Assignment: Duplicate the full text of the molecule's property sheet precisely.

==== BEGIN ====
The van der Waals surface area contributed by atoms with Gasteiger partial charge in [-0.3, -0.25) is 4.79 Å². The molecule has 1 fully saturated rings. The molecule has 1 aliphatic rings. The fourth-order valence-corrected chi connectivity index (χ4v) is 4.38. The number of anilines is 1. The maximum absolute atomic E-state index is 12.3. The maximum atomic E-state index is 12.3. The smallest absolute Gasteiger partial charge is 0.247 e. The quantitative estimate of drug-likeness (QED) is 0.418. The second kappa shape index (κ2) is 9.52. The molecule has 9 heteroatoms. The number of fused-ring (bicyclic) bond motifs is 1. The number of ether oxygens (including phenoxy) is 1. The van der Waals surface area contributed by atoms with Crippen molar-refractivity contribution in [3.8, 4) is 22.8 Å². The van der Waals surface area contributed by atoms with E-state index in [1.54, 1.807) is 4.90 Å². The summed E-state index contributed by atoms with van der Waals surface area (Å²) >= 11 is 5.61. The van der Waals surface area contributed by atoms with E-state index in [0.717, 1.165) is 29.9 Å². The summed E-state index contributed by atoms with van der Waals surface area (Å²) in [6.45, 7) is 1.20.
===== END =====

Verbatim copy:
The van der Waals surface area contributed by atoms with Gasteiger partial charge in [-0.3, -0.25) is 4.79 Å². The molecule has 1 fully saturated rings. The molecule has 1 aliphatic rings. The fourth-order valence-corrected chi connectivity index (χ4v) is 4.38. The number of anilines is 1. The maximum absolute atomic E-state index is 12.3. The maximum atomic E-state index is 12.3. The smallest absolute Gasteiger partial charge is 0.247 e. The quantitative estimate of drug-likeness (QED) is 0.418. The second kappa shape index (κ2) is 9.52. The molecule has 9 heteroatoms. The number of fused-ring (bicyclic) bond motifs is 1. The number of ether oxygens (including phenoxy) is 1. The van der Waals surface area contributed by atoms with Crippen molar-refractivity contribution in [3.8, 4) is 22.8 Å². The van der Waals surface area contributed by atoms with E-state index in [1.54, 1.807) is 4.90 Å². The summed E-state index contributed by atoms with van der Waals surface area (Å²) >= 11 is 5.61. The van der Waals surface area contributed by atoms with E-state index in [0.717, 1.165) is 29.9 Å². The summed E-state index contributed by atoms with van der Waals surface area (Å²) in [6.45, 7) is 1.20.